Tuesday, November 20, 2007

Bird Talk

There is a flock of wild turkeys that has been grazing in our fields for several months now. In the summer, there were lots of little ones and it has been fun to watch them grow. As the American Thanksgiving Holiday approaches, I can't help but write and think about birds - wild and domesticated.

I've been raising chickens since 1988 when we bought our first home in Pepperell, Massachusetts. (The Farmer began his career in livestock rearing with a flock of egg-laying chickens when he was four years old! I'm the newbie in this family.) At our little pink house in Pepperell, there was a sheddish building which was perfect for chickens. The first spring there, I ordered in 25 exotic chicks. I have raised chickens continually since then, moving my hens from Pepperell to western Massachusetts in 1999. Yes, most people worry about moving their furniture. Me, I worried about my chickens.
At this time of year, egg production is at an all time low. The daylight is so short, the hens' egg laying mechanism slows down. For the past few weeks, I have collected one egg a day. Mind you, I'm feeding over thirty chickens. To say this is a labor of love is to be kind. But I do so love fresh-laid eggs. In about a month, my new chicks should start laying (the egg laying starts in just around the Winter Solstice - December 21st). And the old girls will start revving up again.

In the meanwhile, I'll have to exist on the memories of bright orange yolks. If all else fails, I can look at this photo I took on location last spring during the photography for my new book. There was a lovely collection of ceramic egg cups which were just screaming out for some fresh cooked eggs. I plopped in some yarn eggs instead. This image, along with several others, are now available as postcards. See my website here.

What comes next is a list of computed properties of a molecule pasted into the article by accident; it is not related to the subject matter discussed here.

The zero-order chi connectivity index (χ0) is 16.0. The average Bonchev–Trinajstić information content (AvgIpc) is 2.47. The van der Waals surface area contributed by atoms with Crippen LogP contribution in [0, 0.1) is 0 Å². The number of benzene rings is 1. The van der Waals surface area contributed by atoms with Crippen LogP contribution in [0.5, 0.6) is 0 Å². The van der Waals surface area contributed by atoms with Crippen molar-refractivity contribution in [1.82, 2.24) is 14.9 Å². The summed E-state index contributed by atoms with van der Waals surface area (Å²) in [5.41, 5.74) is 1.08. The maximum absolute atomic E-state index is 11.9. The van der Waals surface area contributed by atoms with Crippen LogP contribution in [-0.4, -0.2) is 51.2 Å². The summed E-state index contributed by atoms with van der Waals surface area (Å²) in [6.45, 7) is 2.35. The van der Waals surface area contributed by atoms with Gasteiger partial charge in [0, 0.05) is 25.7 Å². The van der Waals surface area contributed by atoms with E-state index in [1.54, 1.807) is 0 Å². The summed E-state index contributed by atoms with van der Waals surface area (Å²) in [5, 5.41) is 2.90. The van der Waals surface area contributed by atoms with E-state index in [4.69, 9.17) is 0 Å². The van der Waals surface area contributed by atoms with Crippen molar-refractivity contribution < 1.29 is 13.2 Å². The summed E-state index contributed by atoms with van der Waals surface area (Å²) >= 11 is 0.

I know lots of you will be spending time with relatives or friends you barely ever see. Needless to say, conversation could slow down. I feel it is my duty to give you some ideas for "bird conversation" during your traditional Thanksgiving meal.

A couple years ago, a vet came to our house to take care of Jeremy, our guard llama. I had been told by “people” that I shouldn’t have a male llama around a young child. So we paid the cow vet to come to our place and “fix” Jeremy. He also cut off his “fighting” teeth. I figured I should learn as much as I could from the vet - in other words - pick his brain.... I asked question after question. This was two years ago or so and “bird flu” was all the rage. It was all over the media – bird flu was going to kill all of us. Naturally I asked the vet what he thought. He told me not to worry – if I had a sick chicken, I should call him. He also told me that there was no need for all the uproar in the media about bird flu.

I barely spent another second worrying about bird flu. Friends were worried I was raising chickens. I told my friends the media was nuts. They didn’t agree. The local feed store told me they probably wouldn’t be selling chicks the next year due to bird flu. As a writer, I am always thinking up new ideas for books. I was playing with an idea for a book proposal about raising chickens, illustrated with my whimsical gouache chicken paintings. I approached a publisher. Sorry, not interested. We won’t be doing any chicken books anymore. This bird flu thing is going to kill the market.

So now, I have sat back for a few years. I’ve looked for bird flu to enter the world discussion again. Every once in a while I hear something. But, you know, we’re still all here, aren’t we? Tell me, what was all the worry about?